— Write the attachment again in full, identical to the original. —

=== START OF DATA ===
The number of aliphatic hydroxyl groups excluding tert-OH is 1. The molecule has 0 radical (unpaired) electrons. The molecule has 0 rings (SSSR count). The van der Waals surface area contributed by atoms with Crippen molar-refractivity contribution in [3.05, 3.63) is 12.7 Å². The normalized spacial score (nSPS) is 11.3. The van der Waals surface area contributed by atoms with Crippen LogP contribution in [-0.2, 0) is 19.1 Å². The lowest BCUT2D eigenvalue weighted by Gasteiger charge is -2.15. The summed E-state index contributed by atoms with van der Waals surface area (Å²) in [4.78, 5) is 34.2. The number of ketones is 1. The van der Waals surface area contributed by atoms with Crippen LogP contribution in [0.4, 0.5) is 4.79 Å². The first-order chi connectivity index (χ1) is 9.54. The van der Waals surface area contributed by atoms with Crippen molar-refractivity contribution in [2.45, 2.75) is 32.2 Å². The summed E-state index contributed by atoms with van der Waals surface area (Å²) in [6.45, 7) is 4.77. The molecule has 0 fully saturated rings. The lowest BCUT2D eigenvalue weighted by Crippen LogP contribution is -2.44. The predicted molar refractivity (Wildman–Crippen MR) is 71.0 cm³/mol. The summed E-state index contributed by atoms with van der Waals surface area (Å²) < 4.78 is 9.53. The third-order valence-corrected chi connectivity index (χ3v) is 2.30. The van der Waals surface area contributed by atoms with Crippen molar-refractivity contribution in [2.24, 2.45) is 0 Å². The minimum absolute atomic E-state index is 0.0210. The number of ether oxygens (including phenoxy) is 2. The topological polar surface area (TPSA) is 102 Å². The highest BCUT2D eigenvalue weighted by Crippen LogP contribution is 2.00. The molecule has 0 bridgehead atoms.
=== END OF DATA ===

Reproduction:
The number of aliphatic hydroxyl groups excluding tert-OH is 1. The molecule has 0 radical (unpaired) electrons. The molecule has 0 rings (SSSR count). The van der Waals surface area contributed by atoms with Crippen molar-refractivity contribution in [3.05, 3.63) is 12.7 Å². The normalized spacial score (nSPS) is 11.3. The van der Waals surface area contributed by atoms with Crippen LogP contribution in [-0.2, 0) is 19.1 Å². The lowest BCUT2D eigenvalue weighted by Gasteiger charge is -2.15. The summed E-state index contributed by atoms with van der Waals surface area (Å²) in [4.78, 5) is 34.2. The number of ketones is 1. The van der Waals surface area contributed by atoms with Crippen LogP contribution in [0.4, 0.5) is 4.79 Å². The first-order chi connectivity index (χ1) is 9.54. The van der Waals surface area contributed by atoms with Crippen molar-refractivity contribution in [2.45, 2.75) is 32.2 Å². The summed E-state index contributed by atoms with van der Waals surface area (Å²) in [6.45, 7) is 4.77. The molecule has 0 fully saturated rings. The lowest BCUT2D eigenvalue weighted by Crippen LogP contribution is -2.44. The predicted molar refractivity (Wildman–Crippen MR) is 71.0 cm³/mol. The summed E-state index contributed by atoms with van der Waals surface area (Å²) < 4.78 is 9.53. The third-order valence-corrected chi connectivity index (χ3v) is 2.30. The van der Waals surface area contributed by atoms with Crippen molar-refractivity contribution in [2.24, 2.45) is 0 Å². The minimum absolute atomic E-state index is 0.0210. The number of ether oxygens (including phenoxy) is 2. The topological polar surface area (TPSA) is 102 Å². The highest BCUT2D eigenvalue weighted by Crippen LogP contribution is 2.00. The molecule has 0 bridgehead atoms.